Diabetes sufferers are not necessarily to blame
According to recent research about to be published, Type 2 diabetes treatment will use £16.9bn of the NHS budget as the number of diabetics rises from 3.8 million to 6.25 million by 2035. This has fueled scaremongering media reports with talk of “diabetes bankrupting the NHS within a generation”. Unlike other diseases, discussion about type 2 diabetes often results in debate about who is to blame. The head of diabetes UK states that the NHS needs to improve its care of diabetics. Other commentators recommended the government should be blamed for not taxing sugar rich food and others suggest supermarkets are responsible because of the cheap unhealthy foods that they push. The other obvious villains in the piece are the diabetics themselves who are usually portrayed as unrepentant fatties who can’t stop shoveling down the doughnuts? I’m not convinced that looking to blame any one group, especially those who have the condition, serves any purpose other than demonizing the disease and alienating the sufferers.
Firstly it is important to state that Type 2 diabetes isn’t solely caused by obesity. Age and genetics play a significant role too, but I accept that significant improvements in diet and lifestyle habits would cause levels of the disease to plummet and would also significantly reduce complication rates for those already with the condition.
Part of my job is to improve the lifestyle of my patients but the more bullish I am about the advice I give, the more defensive and unresponsive my patients become. Early on in my career I remember having a patient with a BMI of 40 who insisted she only ate lettuce. When I suggest this couldn’t be true, the ensuing battle escalated to a full blown row. We got nowhere and the result was that she completely disengaged from any of the support services available and completely failed to gain control of either her weight or her diabetes. The longer I’m a doctor, the more I realise that sticks rarely work with regard to encouraging lifestyle changes. As with any addiction, the addict needs to admit the problem to themselves before he or she can accept any help and change behaviour. Deep down most of us have issues with food at some level and I am no exception.
I spend a lot of my time explaining the perils of excess sugar to my patients and so this week I decided to practice what I preach. I completely banned myself from eating any sugar during my working day. How hard could it be? It was going well on Monday until one of my morning patients bought me a Twix bar. It sat on my desk goading me for at least 3 patients but then temptation got the better of me. The shiny gold wrapper poked out of the bin mocking my poor will power for the rest of the morning. The afternoon was going well until our nurse brought in some home baked chocolate brownies to celebrate her birthday. It seemed rude not try one and they looked so much more appetising than the pot of sunflower seeds I had optimistically brought in to stave off that predictable mid-afternoon sugar craving…..Changing diet and lifestyle habits that we have held for all of our lives are hard. Our brains are trained to respond positively to the reward of a sugary treat, well mine is anyway.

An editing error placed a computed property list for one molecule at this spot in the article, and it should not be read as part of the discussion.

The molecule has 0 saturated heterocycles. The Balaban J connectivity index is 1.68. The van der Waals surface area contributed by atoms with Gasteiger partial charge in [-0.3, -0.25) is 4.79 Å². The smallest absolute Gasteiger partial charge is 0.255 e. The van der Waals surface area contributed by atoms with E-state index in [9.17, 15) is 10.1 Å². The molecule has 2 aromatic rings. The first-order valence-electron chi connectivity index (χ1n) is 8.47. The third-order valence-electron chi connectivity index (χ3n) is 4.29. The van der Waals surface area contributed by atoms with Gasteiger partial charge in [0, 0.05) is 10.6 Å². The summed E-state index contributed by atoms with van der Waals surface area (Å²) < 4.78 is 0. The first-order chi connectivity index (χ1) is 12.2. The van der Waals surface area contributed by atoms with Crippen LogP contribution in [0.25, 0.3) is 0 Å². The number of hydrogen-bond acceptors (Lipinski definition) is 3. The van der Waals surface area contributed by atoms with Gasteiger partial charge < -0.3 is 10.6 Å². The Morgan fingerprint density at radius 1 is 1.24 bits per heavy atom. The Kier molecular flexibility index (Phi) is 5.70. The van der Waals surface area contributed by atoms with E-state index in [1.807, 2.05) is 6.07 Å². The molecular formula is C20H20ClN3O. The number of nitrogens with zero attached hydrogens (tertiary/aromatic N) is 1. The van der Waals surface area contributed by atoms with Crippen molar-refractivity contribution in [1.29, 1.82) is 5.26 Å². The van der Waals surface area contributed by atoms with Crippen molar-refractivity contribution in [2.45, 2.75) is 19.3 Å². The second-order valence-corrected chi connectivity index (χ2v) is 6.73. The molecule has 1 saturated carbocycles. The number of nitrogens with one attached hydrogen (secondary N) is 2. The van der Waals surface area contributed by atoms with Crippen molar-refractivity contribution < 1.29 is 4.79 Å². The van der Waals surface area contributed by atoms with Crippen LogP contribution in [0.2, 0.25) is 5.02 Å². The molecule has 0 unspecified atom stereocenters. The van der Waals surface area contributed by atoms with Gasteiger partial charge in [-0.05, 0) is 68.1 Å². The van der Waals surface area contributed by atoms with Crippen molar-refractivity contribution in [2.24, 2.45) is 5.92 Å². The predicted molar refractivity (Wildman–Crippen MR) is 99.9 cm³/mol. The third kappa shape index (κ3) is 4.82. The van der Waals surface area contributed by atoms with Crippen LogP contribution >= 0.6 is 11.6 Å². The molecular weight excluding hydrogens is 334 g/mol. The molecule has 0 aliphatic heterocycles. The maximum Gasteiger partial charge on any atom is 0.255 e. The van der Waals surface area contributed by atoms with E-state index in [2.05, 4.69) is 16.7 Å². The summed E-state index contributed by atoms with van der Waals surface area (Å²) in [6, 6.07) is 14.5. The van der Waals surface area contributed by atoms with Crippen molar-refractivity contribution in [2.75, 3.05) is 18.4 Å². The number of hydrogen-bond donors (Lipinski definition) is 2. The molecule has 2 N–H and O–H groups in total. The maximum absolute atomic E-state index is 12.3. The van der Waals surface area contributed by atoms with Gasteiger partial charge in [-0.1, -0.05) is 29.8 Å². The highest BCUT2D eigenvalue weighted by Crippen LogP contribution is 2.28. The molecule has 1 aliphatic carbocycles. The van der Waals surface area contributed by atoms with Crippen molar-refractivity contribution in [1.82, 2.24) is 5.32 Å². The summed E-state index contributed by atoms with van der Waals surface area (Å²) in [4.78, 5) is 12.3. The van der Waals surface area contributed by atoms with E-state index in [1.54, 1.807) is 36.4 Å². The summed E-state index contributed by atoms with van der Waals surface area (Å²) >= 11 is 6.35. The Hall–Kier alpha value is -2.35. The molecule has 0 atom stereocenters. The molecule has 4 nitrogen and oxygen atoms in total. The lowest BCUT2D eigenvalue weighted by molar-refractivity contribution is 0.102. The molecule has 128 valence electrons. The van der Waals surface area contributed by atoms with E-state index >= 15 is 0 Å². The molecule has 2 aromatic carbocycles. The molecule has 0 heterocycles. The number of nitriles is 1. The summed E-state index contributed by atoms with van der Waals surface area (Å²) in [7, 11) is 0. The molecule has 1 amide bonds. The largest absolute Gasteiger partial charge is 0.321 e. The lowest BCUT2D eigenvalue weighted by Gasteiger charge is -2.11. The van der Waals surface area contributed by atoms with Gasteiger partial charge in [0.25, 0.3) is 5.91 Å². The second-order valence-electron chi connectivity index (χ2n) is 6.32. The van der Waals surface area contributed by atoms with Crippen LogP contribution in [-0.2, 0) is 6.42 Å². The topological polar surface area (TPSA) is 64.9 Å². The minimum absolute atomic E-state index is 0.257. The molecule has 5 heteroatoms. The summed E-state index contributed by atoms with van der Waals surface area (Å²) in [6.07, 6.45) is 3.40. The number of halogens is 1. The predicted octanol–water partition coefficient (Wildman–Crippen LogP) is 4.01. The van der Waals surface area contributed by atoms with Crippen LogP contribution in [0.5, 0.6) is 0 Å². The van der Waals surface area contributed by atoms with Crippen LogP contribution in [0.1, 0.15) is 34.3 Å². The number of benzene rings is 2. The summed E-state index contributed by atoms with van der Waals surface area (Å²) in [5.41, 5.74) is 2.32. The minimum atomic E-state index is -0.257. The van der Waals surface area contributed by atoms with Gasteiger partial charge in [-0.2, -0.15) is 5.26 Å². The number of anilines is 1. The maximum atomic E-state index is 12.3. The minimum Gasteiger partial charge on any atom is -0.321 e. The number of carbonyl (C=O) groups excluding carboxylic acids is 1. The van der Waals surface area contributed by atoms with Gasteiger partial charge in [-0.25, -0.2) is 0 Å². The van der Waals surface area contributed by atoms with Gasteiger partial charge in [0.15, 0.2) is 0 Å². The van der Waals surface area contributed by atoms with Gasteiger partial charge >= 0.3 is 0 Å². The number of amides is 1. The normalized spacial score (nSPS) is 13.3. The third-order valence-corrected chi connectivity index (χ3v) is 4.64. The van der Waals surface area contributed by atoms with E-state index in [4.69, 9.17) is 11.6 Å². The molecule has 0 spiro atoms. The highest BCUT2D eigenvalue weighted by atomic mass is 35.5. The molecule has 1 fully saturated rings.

Fortunately for my diabetic patients, we have a fantastic new community diabetes team. The nurses who run it are enthusiastic and welcoming and offer clear non-judgmental advice and support on everything related to diabetes. They don’t preach or lecture, but just allow patients to come and ask questions, meet each other, dispel myths and hopefully motivate themselves to make the changes they need to take control over the disease.
Right now I’m slim, young and active, but I’m certainly not immune to getting diabetes one day. For those of you “holier than thou” who can live on a diet of porridge oats and celery, I salute you, but for the rest of us mere mortals lets perhaps look at some more practical ways of helping fight diabetes rather than solely looking to vilify the victims of the disease. Our community diabetes team is brilliant but I really wish we had a similar service to help overweight patients before they develop the disease. Practical, simple, non-judgement support would be a real investment and potentially pay for itself many times over if it successfully reduced diabetes rates. We do need to work hard together to effectively prevent and treat type 2 diabetes, but ultimately if the NHS collapses, it will do so because of underfunding and government privatisation. Let’s not blame type 2 diabetics who already have enough on their plate. (pun intended)Tagged in: diabetes, health, nhs, sugar
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